Christoph, Liberia’s upcoming hipco (Liberian hip-hop) artist is gaining popularity with his crisp style and hot verses. Aside from his attractive looks and charismatic personality, he has made great contributions to the Liberian hip-hop community. He stays true to his identity by rapping in koloqua (Liberia’s Local dialect) so that his people can understand his music. Continue reading “Hipco Artist Christoph stays true to his native liberian dialect”
Hipco artists Luckay Buckay, Takun J, JD Donzo, and Bentman Tha Don demand attention from the president with their genius collaboration in “Pot Not Boiling”, a song that aims several shots at Liberia’s corrupt regime. Each artist speaks on different aspects of the struggle, adding to a raw and collective narrative that resonates deeply with the population. Footages from the “Pot Not Boiling” video highlight the saddening reality of daily life in Liberia. Continue reading “Hipco Artists Collaborate to Expose Troubling Realities Facing Liberians”
The demoralizing transition from a beautiful country turned upside by civil conflict and government corruption, left their mark on the people of Liberia. During the war, cannibalism became the new norm, corpses became the new terra firma, and children were traumatically stripped of their innocence. The nation’s young ones were abducted, brainwashed and turned into soldiers and sex slaves. This experience and the insufferable conditions that followed were undeniably breeding grounds for the emergence of Hip-Hop culture in Liberia. Continue reading “Liberia’s Lyrical Mastermind: Bucky Raw”
Liberia has a thriving music scene that includes both hip hop and pop music. The hip hop scene ranges from true to the roots, grimy, and socially conscious hip hop like Pochano’s song “Product of a Failed State” to a more modern fusion of hip hop attitude with pop, sing songy beats like Z. WE’s song “Bother You” Both songs and artists represent what Liberian music is all about.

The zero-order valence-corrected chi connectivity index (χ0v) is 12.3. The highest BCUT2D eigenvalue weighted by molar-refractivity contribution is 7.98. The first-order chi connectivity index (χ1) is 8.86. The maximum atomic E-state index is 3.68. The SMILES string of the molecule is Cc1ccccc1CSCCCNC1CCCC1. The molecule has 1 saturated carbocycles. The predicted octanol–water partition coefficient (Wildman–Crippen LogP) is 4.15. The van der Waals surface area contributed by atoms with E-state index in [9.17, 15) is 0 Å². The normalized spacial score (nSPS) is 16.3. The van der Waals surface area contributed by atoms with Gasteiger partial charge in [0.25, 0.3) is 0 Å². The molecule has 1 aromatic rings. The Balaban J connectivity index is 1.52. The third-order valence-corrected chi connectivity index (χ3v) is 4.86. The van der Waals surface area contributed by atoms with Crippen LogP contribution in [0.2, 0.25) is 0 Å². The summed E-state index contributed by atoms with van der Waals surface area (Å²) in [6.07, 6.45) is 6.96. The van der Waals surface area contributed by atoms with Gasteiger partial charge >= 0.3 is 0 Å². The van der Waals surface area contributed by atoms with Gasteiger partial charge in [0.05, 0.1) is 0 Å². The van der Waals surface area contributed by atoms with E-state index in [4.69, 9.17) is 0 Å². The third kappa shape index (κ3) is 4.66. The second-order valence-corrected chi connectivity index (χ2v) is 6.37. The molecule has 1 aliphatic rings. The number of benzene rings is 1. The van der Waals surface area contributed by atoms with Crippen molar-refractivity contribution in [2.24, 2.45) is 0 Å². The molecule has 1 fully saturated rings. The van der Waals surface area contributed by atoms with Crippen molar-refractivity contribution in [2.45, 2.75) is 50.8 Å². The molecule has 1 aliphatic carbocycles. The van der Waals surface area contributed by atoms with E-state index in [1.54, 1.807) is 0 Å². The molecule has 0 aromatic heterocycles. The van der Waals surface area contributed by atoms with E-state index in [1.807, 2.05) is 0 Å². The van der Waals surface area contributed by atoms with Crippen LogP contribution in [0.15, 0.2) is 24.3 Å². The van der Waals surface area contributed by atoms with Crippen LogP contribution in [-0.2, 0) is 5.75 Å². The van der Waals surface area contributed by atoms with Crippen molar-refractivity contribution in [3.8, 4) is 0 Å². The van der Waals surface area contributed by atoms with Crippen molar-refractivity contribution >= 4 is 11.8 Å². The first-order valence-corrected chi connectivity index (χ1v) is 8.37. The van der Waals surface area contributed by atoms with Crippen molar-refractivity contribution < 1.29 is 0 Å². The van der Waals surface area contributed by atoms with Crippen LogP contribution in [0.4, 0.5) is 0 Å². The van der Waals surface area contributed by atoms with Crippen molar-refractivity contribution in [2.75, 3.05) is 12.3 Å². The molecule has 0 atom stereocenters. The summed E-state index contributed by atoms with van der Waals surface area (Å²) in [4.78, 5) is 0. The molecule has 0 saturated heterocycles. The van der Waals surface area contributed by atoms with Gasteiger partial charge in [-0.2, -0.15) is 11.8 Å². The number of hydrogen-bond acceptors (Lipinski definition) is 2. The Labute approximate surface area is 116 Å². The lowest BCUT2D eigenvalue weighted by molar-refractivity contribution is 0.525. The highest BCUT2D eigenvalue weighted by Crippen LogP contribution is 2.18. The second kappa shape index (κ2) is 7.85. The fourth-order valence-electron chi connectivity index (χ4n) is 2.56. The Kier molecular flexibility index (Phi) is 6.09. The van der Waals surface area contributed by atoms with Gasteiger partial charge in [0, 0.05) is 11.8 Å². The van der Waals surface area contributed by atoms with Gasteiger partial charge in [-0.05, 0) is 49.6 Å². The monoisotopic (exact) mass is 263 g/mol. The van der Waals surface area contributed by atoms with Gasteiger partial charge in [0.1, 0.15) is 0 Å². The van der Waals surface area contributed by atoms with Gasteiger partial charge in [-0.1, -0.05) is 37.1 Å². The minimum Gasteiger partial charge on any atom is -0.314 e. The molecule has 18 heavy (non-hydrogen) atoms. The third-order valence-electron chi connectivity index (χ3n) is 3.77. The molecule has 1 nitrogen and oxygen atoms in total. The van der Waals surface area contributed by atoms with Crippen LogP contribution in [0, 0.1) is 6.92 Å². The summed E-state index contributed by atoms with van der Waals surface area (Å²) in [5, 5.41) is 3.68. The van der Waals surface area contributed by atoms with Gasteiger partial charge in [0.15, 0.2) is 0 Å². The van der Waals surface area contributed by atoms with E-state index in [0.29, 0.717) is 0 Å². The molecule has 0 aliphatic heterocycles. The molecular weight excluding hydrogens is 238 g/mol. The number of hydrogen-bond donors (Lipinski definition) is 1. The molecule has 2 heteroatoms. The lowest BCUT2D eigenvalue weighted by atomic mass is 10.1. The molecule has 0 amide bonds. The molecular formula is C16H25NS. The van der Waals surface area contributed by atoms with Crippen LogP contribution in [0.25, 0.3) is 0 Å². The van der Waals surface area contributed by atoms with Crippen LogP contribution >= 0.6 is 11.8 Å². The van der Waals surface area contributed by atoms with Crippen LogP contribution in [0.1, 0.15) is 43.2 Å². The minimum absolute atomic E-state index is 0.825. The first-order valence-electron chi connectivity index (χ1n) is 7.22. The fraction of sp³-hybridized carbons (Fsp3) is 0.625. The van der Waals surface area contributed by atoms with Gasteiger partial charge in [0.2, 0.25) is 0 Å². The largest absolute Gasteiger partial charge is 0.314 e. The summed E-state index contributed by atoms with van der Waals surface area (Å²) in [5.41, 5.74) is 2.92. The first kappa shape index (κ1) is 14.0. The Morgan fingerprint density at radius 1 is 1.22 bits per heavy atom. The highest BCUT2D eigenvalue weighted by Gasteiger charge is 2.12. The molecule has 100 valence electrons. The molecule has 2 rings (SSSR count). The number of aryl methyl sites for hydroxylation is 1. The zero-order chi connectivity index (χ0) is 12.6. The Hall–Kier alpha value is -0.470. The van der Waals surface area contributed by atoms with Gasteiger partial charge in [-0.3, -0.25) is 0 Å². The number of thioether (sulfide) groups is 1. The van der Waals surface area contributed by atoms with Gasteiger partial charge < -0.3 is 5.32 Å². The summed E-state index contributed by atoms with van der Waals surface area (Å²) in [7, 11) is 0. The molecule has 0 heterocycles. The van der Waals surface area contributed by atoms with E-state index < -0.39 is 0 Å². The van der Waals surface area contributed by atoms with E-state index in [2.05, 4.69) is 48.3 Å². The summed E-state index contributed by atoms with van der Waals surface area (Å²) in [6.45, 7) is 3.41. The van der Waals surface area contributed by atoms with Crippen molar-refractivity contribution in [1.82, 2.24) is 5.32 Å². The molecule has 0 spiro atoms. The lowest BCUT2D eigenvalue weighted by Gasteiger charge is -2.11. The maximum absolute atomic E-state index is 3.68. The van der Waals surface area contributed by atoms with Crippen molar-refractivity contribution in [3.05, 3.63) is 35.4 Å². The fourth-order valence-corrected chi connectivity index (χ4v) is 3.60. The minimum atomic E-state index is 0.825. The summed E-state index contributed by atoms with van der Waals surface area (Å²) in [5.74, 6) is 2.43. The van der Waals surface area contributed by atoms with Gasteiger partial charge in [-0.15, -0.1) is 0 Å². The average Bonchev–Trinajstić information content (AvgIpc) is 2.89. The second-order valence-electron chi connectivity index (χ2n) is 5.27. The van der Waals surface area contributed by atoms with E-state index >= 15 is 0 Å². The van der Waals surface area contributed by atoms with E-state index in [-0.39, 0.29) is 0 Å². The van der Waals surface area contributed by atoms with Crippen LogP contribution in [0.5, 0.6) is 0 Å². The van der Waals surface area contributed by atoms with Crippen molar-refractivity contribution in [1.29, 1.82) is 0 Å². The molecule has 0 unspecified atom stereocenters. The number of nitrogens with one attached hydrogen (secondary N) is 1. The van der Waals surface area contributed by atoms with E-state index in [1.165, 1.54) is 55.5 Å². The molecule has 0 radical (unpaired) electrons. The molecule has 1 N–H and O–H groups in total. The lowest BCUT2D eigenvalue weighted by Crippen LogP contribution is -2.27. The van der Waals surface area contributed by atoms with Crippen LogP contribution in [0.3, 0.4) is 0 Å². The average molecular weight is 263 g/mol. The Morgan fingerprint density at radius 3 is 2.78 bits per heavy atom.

Pochano’s “Product of a Failed State” digs deep as it expresses the feelings of a people still dealing with the aftermath of a civil war that has left men limbless, children traumatized, and the beautiful coastal country almost unrecognizable. In his video, Pochano showcases everyday Liberian people and calls out Liberian government officials in their role in the failing of Liberia.
On the flip side, Z. WE’s “Bother You” is a modern display of Liberian youth and encouraging them to brush off the haters. The upbeat, dance tempo gives it commercial appeal along with the designer fashions of Z. WE and crew.
Pochano’s song gives off this raw, politically charged vibe while Z. WE’s song contrasts because it is more carefree and a song to idly vibe to. Pochano’s lyricism is packed heavy as he takes charge of the heavy hitting beat. With “Bother You” I’m able to easily catch the repeated phrases and its easy to sing along. In both songs, they use Liberian colloquial which is a sneak peek into the Hip Co scene in Liberia that blends hip hop, Liberian music, and Liberian colloquial to create a uniquely Liberian sound.
What is evident in Pochano’s heartfelt rap to Liberia and Z.WE’s expression of the cool and hip young person in Liberia today is the pride they have for being from LIB and being young and showing their pride through music.